Father of school shooter Crumbley found guilty of manslaughter for providing son gun access

James Crumbley, the father of school mass shooter Ethan Crumbley, was convicted Thursday on four counts of involuntary manslaughter.

As previously reported, on Nov. 30th, 2021, his then-15-year-old son opened fire at Oxford High School in Detroit, Michigan, killing four students and injuring seven people, including a teacher.

Following the shooting, it was learned that Crumbley had provided his son with access to the gun he’d used to commit the mass shooting. This was a key piece of evidence used in the case against him.

“Prosecutors in closing arguments Wednesday said James Crumbley was ‘grossly negligent’ because he bought the SIG Sauer 9mm gun for his son days before the attack, failed to properly secure it, ignored his son’s deteriorating mental health and did not take ‘reasonable care’ to prevent foreseeable danger,” according to CNN.

“James Crumbley is not on trial for what his son did,” Oakland County Prosecuting Attorney Karen McDonald reportedly said in court. “James Crumbley is on trial for what he did and what he didn’t do.”

“Four children are dead because of the gross negligence of the shooter’s parents. In Michigan, a parent has a legal duty and James Crumbley did not meet that duty,” she added.

The ruling comes a month after his wife, Jennifer Crumbley, was also found guilty of involuntary manslaughter. According to legal experts, the rulings against the Crumbleys could have massive repercussions.

“It’s a watershed moment for families and parents when it comes to guns,” legal expert Kim Wehle told ABC News’ Stephanie Ramos. “What both of these verdicts is saying is that the jury of these parents’ peers are holding them accountable for not essentially implementing at home what across the country and many states our legislators are not willing to do.”

“But I think that in respect to Mr. Crumbley here, the defense argument was he just didn’t know, he didn’t know his son was this dangerous. And I suspect the jurors saw through that. That’s not ok for a parent to have no idea that your child is on the verge of this kind of mass murder,” she added.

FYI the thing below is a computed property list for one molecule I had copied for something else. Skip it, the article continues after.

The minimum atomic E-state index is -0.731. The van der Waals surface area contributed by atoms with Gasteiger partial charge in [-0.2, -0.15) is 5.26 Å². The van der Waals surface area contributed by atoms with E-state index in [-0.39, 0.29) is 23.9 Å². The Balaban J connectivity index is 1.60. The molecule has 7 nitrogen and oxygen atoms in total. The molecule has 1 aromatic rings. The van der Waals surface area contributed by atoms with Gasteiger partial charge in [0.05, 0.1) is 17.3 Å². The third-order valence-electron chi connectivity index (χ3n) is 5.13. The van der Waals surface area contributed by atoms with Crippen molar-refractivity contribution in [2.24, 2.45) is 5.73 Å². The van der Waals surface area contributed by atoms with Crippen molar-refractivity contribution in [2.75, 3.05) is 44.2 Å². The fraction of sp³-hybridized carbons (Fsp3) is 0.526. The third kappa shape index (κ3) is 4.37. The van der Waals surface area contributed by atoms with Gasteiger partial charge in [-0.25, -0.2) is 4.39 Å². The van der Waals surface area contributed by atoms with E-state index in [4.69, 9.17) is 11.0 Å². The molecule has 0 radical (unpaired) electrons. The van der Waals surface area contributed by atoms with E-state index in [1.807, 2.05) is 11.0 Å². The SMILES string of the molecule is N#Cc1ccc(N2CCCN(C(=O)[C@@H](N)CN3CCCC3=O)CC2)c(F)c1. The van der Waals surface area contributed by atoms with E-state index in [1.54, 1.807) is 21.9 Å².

Speaking to reporters at a press conference following the reading of the verdict, the parents of the victims of the Oxford shooting three years ago praised the outcome but stressed that more still needs to be done to keep schoolchildren safe.

“Our children are dying on a daily basis in mass murders and we do very little about it,” Steve St. Juliana, the father of Hana St. Juliana, said, adding that mass shootings are the “number one killer of our kids, folks.”

Buck Myre, the father of Tate Myre, called for change amid what he described as “a mental health crisis.”

“This is a deep issue and it’s not going to be an easy one to solve,” he said. “The gun is just a tool, so we’ve got to look at other things other than the gun. We gotta see what we can do to support these kids better … we need to solve this because no parents should go through the hell we’re going through.”

Nicole Beausoleil, the mother of Madisyn Baldwin, suggested schools themselves should be held accountable.

“They are going to see these families rise up against it,” she said. “They are not allowed to forget.”

Dylan Morris, a survivor of the 2021 shooting and co-founder of the No Future Without Today gun violence prevention advocacy group, praised the verdict but called for electing “pro gun safety candidates” to office.

“Parents can and should be held responsible for their actions resulting in mass murder,” he said. “But I think it extends beyond this. We have to continue to advocate for reforms that prevent this in the first place.”

“I think after these… trials, we need to really focus on are the lives lost. We’re only going to prevent it nationally if we elect pro gun safety candidates to elected office. And if we also pressure people already existing in legislatures to get the job done,” he added.

Vivek Saxena


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